And just to be clear: you can support this fundraising project simply by wishing it well. Or mentioning it to others who may be able to help. It doesn't have to be financial. Wishing it well is actually a very powerful contribution.
I've managed to live most of the last 9 years back in the West living on alms. I've stood outside supermarkets in the UK on hundreds of occasions and never gone hungry. In fact alms round practice has been one of the most joyful experiences of my life as a monk. The hitch-hiking to and from towns, the meditative high of just standing still for hours on the high street, the difference between receiving seven pounds or eleven, or thirty, the return to the forest with a bag full of food, the 'no direction home' tenderness of the whole thing. So it feels strange - painful, actually - to suddenly be required to act in a different mode, raising three years worth of support rather than just what I need for the next few days. Especially when most of the people I know personally are people without much money.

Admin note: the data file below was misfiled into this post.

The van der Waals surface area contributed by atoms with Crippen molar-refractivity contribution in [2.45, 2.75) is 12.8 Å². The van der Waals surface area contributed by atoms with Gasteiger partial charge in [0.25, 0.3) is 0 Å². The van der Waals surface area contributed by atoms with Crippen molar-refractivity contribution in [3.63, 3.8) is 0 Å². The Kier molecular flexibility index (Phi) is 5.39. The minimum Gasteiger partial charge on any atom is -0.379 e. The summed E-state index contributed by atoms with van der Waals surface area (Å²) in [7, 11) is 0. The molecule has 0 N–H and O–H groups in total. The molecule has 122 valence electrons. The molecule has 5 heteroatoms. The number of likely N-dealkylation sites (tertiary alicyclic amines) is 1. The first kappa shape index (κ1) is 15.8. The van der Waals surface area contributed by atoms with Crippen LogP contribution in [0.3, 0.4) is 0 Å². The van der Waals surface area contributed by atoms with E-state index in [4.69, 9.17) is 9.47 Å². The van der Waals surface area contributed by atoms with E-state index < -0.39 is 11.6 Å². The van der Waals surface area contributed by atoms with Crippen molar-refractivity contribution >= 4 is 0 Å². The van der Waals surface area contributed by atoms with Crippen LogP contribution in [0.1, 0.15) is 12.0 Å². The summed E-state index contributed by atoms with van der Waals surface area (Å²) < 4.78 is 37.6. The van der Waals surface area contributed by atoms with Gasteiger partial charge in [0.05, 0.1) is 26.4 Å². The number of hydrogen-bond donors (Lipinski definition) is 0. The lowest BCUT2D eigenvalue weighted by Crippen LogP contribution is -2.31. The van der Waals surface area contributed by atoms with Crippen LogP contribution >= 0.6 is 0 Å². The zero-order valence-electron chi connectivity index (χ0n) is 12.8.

But the group in Germany who are hosting the retreat keep telling me not to worry, to just trust in the karma of the situation. And I remember, many years ago, smiling as I read an account of the Bhagwan Shree Rajneesh talking to his trustees in America, describing his extravagant vision of a new California ashram. After five minutes of descriptions of luxury accomodation blocks, swimming pools and shrines one of the trustees politely asked 'And where is the money going to come from for all this?" Rajneesh replied, with only the tiniest pause, "Well, from wherever it happens to be right now!" And without even a single Rolls Royce on my wish-list, that's how I feel too - it will come from wherever it happens to be right now. My job is to prepare myself for the cosmonaut role, to step into the deep unknown as confidently as I can when all the conditions are in place, the catalyst for turning specific concrete acts of kindness - twenty one thousand pounds worth of kindness - into a three-year project of immeasurable goodness. And it's a scary role, actually. But that's my job.